In Examples 12-18,samples of isotactic polypropylene with relatively narrow MWD, less than 6, were obtained from Montell (previously known as Himont) of Wilmington, Del. The samples were flash-spun using HCFC-122 as the primary spin agent and the co-spin agents included HCFC-123, HFC-4310mee, HFE-7100, HFOC E-1 and PF 5052.
Weston 619F was added as noted in Examples 1-11, above.
TABLE 2__________________________________________________________________________POLYMER SPIN AGENT ADDITIVE MIXING Conc. S1/S2 Wt % Temp Time Back PExampleMFR Wt % 1 2 Wt % TYPE BOS ° C. Min psig .sup.Δ P__________________________________________________________________________12 1.43 9 HCFC-122 HCFC-123 30/70 Weston 0.1 220 30 2500 400 619F13 1.43 9 HCFC-122 HCFC-123 30/70 Weston 0.1 220 30 2500 400 619F14 1.43 9 HCFC-122 HCFC-123 50/50 Weston 0.1 220 30 3000 400 619F15 1.43 9 HCFC-122 HFC-4310mee 65/35 Weston 0.1 210 30 2500 200 619F16 2.3 8 HCFC-122 HFE-7100 60/40 Weston 0.1 210 30 2200 200 619F17 2.3 8 HCFC-122 PF5052 65/35 Weston 0.1 210 30 2200 200 619F18 2.3 8 HCFC-122 HFOC E-1 70/30 Weston 0.1 210 30 2500 150 619F__________________________________________________________________________ POLY-SPINNING MER PROPERTIES @ tpiSpinneret Accum Spin Spin Conc. gms Mod Ten ToExampled × 1 mils P psig P psig T ° C. MFR Wt % load Den gpd gpd gpd E %__________________________________________________________________________12 30 × 30 1300 1200 220 1.43 9 40 192 5.6 1.8 1.2 10013 30 × 30 1200 1100 219 1.43 9 40 240 4.1 1.5 0.9 9714 30 × 30 900 875 221 1.43 9 40 167 5.3 1.5 1.3 12415 30 × 30 1600 1475 210 1.43 9 40 316 1.8 0.6 0.4 10216 30 × 30 1475 1400 210 2.3 8 40 204 2.3 0.7 0.6 12117 30 × 30 1400 1325 210 2.3 8 40 298 2.1 0.9 0.6 9918 30 × 30 1800 1675 210 2.3 8 40 237 2.1 0.7 0.6 125__________________________________________________________________________
In Examples 19-20, ALATHON® high density polyethylene obtained from Lyondell Petrochemical Co. (Houston, Tex.) was flashspun from a number of spin agents. The polyethylene was used at a concentration of 12 wgt.% with a melt index of 0.75 a number average molecular weight of 27,000 and a MWD of 4.43. The spin agents used were 1,2-dichloro-1-fluoroethylene and HCFC-243db.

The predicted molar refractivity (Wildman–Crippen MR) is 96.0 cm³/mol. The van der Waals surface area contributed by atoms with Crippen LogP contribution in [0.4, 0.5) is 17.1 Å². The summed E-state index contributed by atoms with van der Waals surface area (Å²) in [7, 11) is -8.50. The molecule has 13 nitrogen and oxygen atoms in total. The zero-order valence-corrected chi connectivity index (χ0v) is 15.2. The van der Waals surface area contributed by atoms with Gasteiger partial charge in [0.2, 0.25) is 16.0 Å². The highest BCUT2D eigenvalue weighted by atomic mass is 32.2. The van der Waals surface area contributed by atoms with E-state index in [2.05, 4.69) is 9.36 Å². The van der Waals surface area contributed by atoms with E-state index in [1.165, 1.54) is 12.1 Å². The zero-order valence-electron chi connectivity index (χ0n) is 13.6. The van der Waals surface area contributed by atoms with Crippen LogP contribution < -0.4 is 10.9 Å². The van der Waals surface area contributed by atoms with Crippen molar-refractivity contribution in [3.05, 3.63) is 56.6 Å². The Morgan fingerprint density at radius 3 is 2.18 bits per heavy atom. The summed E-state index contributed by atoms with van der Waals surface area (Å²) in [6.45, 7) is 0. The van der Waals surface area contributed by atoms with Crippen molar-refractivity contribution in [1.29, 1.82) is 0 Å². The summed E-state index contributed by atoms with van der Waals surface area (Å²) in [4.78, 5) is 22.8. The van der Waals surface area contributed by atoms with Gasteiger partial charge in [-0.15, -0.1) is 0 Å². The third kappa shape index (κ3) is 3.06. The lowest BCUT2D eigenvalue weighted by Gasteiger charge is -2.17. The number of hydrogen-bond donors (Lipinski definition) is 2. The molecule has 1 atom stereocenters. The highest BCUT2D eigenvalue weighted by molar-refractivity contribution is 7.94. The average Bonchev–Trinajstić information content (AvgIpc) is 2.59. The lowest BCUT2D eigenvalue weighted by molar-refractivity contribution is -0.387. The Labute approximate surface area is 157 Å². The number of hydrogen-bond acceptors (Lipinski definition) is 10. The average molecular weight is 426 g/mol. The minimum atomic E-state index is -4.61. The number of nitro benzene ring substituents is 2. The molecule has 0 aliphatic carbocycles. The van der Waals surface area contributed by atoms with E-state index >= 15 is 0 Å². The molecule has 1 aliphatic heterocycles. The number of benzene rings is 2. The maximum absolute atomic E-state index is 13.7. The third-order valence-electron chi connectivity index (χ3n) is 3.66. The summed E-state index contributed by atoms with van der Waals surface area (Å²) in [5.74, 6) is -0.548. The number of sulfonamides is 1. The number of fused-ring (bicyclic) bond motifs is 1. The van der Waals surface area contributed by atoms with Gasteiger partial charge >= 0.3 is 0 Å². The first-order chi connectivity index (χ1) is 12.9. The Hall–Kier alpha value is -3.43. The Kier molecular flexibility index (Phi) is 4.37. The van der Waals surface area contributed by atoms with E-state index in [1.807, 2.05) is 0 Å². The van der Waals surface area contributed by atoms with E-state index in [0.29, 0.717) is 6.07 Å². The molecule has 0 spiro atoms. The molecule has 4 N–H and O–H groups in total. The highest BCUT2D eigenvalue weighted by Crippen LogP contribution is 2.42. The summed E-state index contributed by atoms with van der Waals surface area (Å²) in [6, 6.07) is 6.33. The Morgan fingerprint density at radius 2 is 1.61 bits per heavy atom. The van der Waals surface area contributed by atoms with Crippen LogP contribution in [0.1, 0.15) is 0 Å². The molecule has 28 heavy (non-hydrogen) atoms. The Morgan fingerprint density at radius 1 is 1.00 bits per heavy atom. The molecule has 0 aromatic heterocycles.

TABLE 3__________________________________________________________________________SPIN BETAGENT MIXING SPINNING PROPERTIES @ 10 SAiEx- Spin Temp Time Back P Spinneret Accum P Spin P Spin gms Mod Ten To (m2/amples Agent °C. Min psig .sup.Δ P d × 1 mils psig psig Temp °C. load Den gpd gpd gpd E gm)__________________________________________________________________________19 1,2-di- 215 45 2500 200 30 × 30 1300 1225 215 100 171 19 5.5 2.1 63 nm chloro-1- fluoro- ethylene20 HCFC- 210 20 2200 200 30 × 30 1450 1300 210 100 294 8.6 2.9 1.1 62 12 243db__________________________________________________________________________
A sample fluoropolymer, TEFZEL® HT2127 available from DuPont which is an ethylene/tetraflouroethylene copolymer was flashspun using a spin fluid comprising a spin agent of 20 wgt. % HCFC-122 and co-spin agent of 80 wgt % HCFC-123. The fluoropolymer was present at 20 wgt.% of the spin fluid. Polymers of this type have melting points between 235° C. and 280° C.
A sample fluoropolymer, HALAR® 200 available from Ausimont, which is an ethylene/ chlorotrifluoroethylene copolymer was flashspun using a spin fluid comprising a spin agent of 50 wgt. % HCFC-122 and co-spin agent of 50 wgt.% HCFC-123. The fluoropolymer was present at 20 wgt.% of the spin fluid. HALAR® 200 has a melt index of 0.7 and a melting point of 240° C.
TABLE 4__________________________________________________________________________ MIXING SPINNINGEx- SOLVENT Back Accum Spin PROPERTIES @ 10 tpiample S1/S2 P P P gms Mod Ten To BET SANo. 1 2 Wt % °C. Min psig ΔP psig psig °C. load Den gpd gpd gpd E% m2/gm__________________________________________________________________________21 HCFC-122 HCFC- 20/80 220 30 200 200 930 825 220 100 345 10 1.9 0.3 33 28 12322 HCFC-122 HCFC- 50/50 220 30 250 200 900 700 221 50 683 3.9 1 0.2 35 nm 123__________________________________________________________________________
Microcellular foam was made in the following examples by mixing and spinning polyolefin at selected pressures and temperatures using a spin agent of HCFC122 and a co-spin agent of HCFC-123. In each example the spinneret hole measured 30 mil×30 mil (diameter×length). Also, in each example, additives used were 1.0 wgt. % Cab-O-Sil N70-TS (fumed silica), based on the weight of the polymer and 0.1 wgt. % of Weston 619F thermal stabilizer based on the weight of the spin agent plus the weight of the co-spin agent.
A sample of Profax 6523 polypropylene from Montell and having a melt flow rate of 4 was mixed in a spin fluid comprising a spin agent of 50 wgt.% HCFC-122 and 50 wgt.% HCFC-123. The polypropylene was present at 50 wgt.% of the spin fluid. Mixing was done at 150 C for 45 min at 1500 psig (10,443 kPa). The differential pressure was 1000 psi (6996 kPa). Spinning took place at a 840 psig (5892 kPa) accumulator pressure with the spinning being done at 350 psig (2515 kPa) at 151 C.
Acceptable microcellular foam was obtained.
A sample of high density polyethylene having a melt index of 0.75 was mixed in a spin fluid comprising a spin agent of 80 wgt.% HCFC-122 and 20 wgt.% HCFC-123. The polyethylene was present at 40 wgt.% of the spin fluid. Mixing was done at 1500° C. for 45 min at 1500 psig (10,443 kPa). The differential pressure was 1900 psi (13,100 kPa). Spinning took place at a 1000 psig (6996 kPa) accumulator pressure with the spinning being done at 275 psig (1997 kPa) at 151° C. Acceptable microcellular foam was obtained.
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|U.S. Classification||264/41, 264/53, 264/205, 264/211|
|International Classification||D01F6/32, D01D5/11, D01F6/30, D01F6/06, D01F6/04|
|Cooperative Classification||D01F6/04, D01F6/06, D01F6/32, D01F6/30, D01D5/11|
|European Classification||D01F6/32, D01F6/30, D01F6/06, D01D5/11, D01F6/04|